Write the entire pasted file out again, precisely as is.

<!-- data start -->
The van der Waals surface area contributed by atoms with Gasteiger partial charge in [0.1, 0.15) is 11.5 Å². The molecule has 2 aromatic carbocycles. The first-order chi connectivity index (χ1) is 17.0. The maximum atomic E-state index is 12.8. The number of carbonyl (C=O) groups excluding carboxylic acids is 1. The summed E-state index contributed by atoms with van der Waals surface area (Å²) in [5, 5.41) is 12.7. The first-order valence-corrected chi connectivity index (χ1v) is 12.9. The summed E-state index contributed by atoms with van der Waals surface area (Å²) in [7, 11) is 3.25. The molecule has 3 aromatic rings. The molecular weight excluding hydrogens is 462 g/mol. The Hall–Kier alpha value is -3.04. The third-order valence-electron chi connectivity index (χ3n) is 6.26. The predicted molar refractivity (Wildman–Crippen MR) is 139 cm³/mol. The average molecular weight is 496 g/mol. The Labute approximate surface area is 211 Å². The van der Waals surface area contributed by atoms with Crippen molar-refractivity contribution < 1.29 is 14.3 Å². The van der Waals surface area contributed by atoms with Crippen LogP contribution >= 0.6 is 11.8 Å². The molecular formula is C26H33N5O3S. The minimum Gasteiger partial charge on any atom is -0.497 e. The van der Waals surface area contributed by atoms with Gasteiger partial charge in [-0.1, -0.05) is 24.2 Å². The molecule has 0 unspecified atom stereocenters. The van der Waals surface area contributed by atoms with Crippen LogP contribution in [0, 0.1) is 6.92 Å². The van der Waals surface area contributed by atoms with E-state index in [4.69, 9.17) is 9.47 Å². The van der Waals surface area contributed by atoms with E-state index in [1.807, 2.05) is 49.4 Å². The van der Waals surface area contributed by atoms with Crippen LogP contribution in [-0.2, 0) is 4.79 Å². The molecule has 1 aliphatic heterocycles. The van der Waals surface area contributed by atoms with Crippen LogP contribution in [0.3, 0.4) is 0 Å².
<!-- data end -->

The van der Waals surface area contributed by atoms with Gasteiger partial charge in [0.1, 0.15) is 11.5 Å². The molecule has 2 aromatic carbocycles. The first-order chi connectivity index (χ1) is 17.0. The maximum atomic E-state index is 12.8. The number of carbonyl (C=O) groups excluding carboxylic acids is 1. The summed E-state index contributed by atoms with van der Waals surface area (Å²) in [5, 5.41) is 12.7. The first-order valence-corrected chi connectivity index (χ1v) is 12.9. The summed E-state index contributed by atoms with van der Waals surface area (Å²) in [7, 11) is 3.25. The molecule has 3 aromatic rings. The molecular weight excluding hydrogens is 462 g/mol. The Hall–Kier alpha value is -3.04. The third-order valence-electron chi connectivity index (χ3n) is 6.26. The predicted molar refractivity (Wildman–Crippen MR) is 139 cm³/mol. The average molecular weight is 496 g/mol. The Labute approximate surface area is 211 Å². The van der Waals surface area contributed by atoms with Crippen molar-refractivity contribution < 1.29 is 14.3 Å². The van der Waals surface area contributed by atoms with Crippen LogP contribution >= 0.6 is 11.8 Å². The molecular formula is C26H33N5O3S. The minimum Gasteiger partial charge on any atom is -0.497 e. The van der Waals surface area contributed by atoms with Gasteiger partial charge in [-0.1, -0.05) is 24.2 Å². The molecule has 0 unspecified atom stereocenters. The van der Waals surface area contributed by atoms with Crippen LogP contribution in [0, 0.1) is 6.92 Å². The van der Waals surface area contributed by atoms with E-state index in [4.69, 9.17) is 9.47 Å². The van der Waals surface area contributed by atoms with E-state index in [1.807, 2.05) is 49.4 Å². The van der Waals surface area contributed by atoms with Crippen LogP contribution in [-0.2, 0) is 4.79 Å². The molecule has 1 aliphatic heterocycles. The van der Waals surface area contributed by atoms with Crippen LogP contribution in [0.3, 0.4) is 0 Å².